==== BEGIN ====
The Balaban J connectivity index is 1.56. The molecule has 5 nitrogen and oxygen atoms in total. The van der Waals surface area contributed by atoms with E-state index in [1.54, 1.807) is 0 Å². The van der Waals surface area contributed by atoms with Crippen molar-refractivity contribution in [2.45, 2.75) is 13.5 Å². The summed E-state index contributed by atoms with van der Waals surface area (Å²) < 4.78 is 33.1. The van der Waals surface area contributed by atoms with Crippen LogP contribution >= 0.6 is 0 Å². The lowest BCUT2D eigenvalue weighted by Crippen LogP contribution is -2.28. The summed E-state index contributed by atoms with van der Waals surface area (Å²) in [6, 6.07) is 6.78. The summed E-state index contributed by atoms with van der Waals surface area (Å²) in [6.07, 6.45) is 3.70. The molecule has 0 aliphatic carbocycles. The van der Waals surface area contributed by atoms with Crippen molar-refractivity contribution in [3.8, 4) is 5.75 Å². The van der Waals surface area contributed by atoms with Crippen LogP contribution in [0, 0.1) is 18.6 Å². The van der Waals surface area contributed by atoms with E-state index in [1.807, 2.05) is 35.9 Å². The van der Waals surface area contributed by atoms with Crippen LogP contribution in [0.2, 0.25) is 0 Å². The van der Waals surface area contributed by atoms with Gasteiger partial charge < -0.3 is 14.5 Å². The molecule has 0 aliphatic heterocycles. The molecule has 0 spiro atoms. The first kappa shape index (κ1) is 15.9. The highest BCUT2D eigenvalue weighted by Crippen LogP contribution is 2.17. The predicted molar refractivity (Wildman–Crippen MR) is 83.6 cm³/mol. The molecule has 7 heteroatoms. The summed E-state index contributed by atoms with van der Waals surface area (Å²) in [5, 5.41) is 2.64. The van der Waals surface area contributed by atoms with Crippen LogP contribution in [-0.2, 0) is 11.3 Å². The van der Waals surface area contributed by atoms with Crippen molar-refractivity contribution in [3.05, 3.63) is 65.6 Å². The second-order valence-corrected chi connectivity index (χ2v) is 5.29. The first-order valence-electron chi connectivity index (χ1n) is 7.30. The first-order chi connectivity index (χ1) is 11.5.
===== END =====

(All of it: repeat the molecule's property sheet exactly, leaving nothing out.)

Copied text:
The Balaban J connectivity index is 1.56. The molecule has 5 nitrogen and oxygen atoms in total. The van der Waals surface area contributed by atoms with E-state index in [1.54, 1.807) is 0 Å². The van der Waals surface area contributed by atoms with Crippen molar-refractivity contribution in [2.45, 2.75) is 13.5 Å². The summed E-state index contributed by atoms with van der Waals surface area (Å²) < 4.78 is 33.1. The van der Waals surface area contributed by atoms with Crippen LogP contribution >= 0.6 is 0 Å². The lowest BCUT2D eigenvalue weighted by Crippen LogP contribution is -2.28. The summed E-state index contributed by atoms with van der Waals surface area (Å²) in [6, 6.07) is 6.78. The summed E-state index contributed by atoms with van der Waals surface area (Å²) in [6.07, 6.45) is 3.70. The molecule has 0 aliphatic carbocycles. The van der Waals surface area contributed by atoms with Crippen molar-refractivity contribution in [3.8, 4) is 5.75 Å². The van der Waals surface area contributed by atoms with Crippen LogP contribution in [0, 0.1) is 18.6 Å². The van der Waals surface area contributed by atoms with E-state index in [1.807, 2.05) is 35.9 Å². The van der Waals surface area contributed by atoms with Crippen LogP contribution in [0.2, 0.25) is 0 Å². The van der Waals surface area contributed by atoms with Gasteiger partial charge < -0.3 is 14.5 Å². The molecule has 0 aliphatic heterocycles. The molecule has 0 spiro atoms. The first kappa shape index (κ1) is 15.9. The highest BCUT2D eigenvalue weighted by Crippen LogP contribution is 2.17. The predicted molar refractivity (Wildman–Crippen MR) is 83.6 cm³/mol. The molecule has 7 heteroatoms. The summed E-state index contributed by atoms with van der Waals surface area (Å²) in [5, 5.41) is 2.64. The van der Waals surface area contributed by atoms with Crippen LogP contribution in [-0.2, 0) is 11.3 Å². The van der Waals surface area contributed by atoms with Crippen molar-refractivity contribution in [3.05, 3.63) is 65.6 Å². The second-order valence-corrected chi connectivity index (χ2v) is 5.29. The first-order valence-electron chi connectivity index (χ1n) is 7.30. The first-order chi connectivity index (χ1) is 11.5.